In the Movement Technique, years ago I had described, and taught to my students "the physical process of connection" with their world. A rather academic document called THE CHART was an outline of the process, printed below. My personal discovery of my Chart opened into this morning's sunrise, in the miracle of light flooding across my land. This life-changing moment, plunged me into connections with every living being, I knew no moment but the immediate. I wanted for nothing. Through my senses, I had discovered the present. Possessions, victories, failures, none of these had any life beyond me in this present. Behavior flowed from me, instinctive, clear, and true. I knew no judgment or fear. My shouting, flying leaps, and dance, and my quiet were all diagramed in THE CHART: sensory connection to our world gives us the present---its contact, its experiences. and its expressions. That is complete.

Concurrently, I have been making discoveries in the technique that have amazed even me. I have been in my own classes for an hour and half each day, and the connection that I have with music---all forms of music from Sinatra to Bach, from Motown to Mahler, and yes even rap (though rap is static)---sends me flying into motion, and moving in the vocabulary of our movement variations. But I have never moved as now. The strength and freedom is greater than I have ever had. Remember the old variations that were a part of the technique? I have gone back, and incorporated them into a seamless flow of the current open choreography including the standing variations. It becomes akin to a Zen experience, working, stretching, strengthening every muscle group of the body, and it produces a wonderful balance and length of the spine. It is the stuff of a true master class, for people who have completed all their training with each of the faculty who guided their students in a mastery of the basics of the technique.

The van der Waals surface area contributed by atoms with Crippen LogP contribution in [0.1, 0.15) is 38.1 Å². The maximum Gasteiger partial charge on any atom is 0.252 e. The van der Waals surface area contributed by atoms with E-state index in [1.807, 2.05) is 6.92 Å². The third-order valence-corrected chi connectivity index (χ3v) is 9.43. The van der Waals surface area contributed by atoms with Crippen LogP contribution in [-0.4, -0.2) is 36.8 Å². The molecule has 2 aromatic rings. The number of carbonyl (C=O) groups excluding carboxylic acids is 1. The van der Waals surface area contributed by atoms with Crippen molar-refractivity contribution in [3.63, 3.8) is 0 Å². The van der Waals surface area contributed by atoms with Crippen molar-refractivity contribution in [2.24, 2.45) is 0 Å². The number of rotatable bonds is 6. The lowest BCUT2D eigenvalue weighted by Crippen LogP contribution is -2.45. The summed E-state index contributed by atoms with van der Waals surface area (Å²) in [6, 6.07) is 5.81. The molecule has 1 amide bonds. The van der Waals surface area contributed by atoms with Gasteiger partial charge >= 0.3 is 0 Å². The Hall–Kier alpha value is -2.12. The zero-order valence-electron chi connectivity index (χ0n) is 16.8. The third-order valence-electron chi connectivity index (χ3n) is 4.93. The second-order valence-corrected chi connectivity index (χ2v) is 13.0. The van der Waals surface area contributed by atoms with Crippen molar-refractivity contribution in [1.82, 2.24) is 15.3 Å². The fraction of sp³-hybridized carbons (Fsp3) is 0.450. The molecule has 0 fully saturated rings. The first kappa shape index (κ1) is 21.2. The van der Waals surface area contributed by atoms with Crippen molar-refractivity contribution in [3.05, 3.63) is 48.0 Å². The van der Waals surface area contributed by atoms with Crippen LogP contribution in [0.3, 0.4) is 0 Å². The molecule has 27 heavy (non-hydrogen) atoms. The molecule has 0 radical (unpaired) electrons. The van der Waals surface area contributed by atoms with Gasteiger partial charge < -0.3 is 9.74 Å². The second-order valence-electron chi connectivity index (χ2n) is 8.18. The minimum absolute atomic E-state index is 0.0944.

All of this enriched movement vocabulary and deeper experience of connection could have an awesome effect on the connection between actors, or on the connection with any form of human communication.

These experiences led me into contemplating the origins out of which this movement technique grew---the beginnings of this life long journey. I've always known that it predated my New York acting training.